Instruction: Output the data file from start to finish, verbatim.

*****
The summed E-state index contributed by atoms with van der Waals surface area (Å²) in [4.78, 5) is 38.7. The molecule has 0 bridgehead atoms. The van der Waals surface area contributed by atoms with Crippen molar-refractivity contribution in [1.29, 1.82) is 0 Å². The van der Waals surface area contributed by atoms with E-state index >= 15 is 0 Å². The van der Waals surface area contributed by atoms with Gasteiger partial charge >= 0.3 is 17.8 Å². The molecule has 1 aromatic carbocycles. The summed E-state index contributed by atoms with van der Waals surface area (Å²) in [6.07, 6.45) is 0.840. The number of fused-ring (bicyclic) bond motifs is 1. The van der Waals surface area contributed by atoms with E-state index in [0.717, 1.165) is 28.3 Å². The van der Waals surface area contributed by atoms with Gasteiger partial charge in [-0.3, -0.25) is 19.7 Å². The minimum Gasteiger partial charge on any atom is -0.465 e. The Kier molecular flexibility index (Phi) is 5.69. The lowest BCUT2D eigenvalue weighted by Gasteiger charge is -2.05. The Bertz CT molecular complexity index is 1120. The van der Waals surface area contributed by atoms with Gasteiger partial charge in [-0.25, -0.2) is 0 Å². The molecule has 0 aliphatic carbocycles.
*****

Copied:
The summed E-state index contributed by atoms with van der Waals surface area (Å²) in [4.78, 5) is 38.7. The molecule has 0 bridgehead atoms. The van der Waals surface area contributed by atoms with Crippen molar-refractivity contribution in [1.29, 1.82) is 0 Å². The van der Waals surface area contributed by atoms with E-state index >= 15 is 0 Å². The van der Waals surface area contributed by atoms with Gasteiger partial charge >= 0.3 is 17.8 Å². The molecule has 1 aromatic carbocycles. The summed E-state index contributed by atoms with van der Waals surface area (Å²) in [6.07, 6.45) is 0.840. The number of fused-ring (bicyclic) bond motifs is 1. The van der Waals surface area contributed by atoms with E-state index in [0.717, 1.165) is 28.3 Å². The van der Waals surface area contributed by atoms with Gasteiger partial charge in [-0.3, -0.25) is 19.7 Å². The minimum Gasteiger partial charge on any atom is -0.465 e. The Kier molecular flexibility index (Phi) is 5.69. The lowest BCUT2D eigenvalue weighted by Gasteiger charge is -2.05. The Bertz CT molecular complexity index is 1120. The van der Waals surface area contributed by atoms with Gasteiger partial charge in [-0.25, -0.2) is 0 Å². The molecule has 0 aliphatic carbocycles.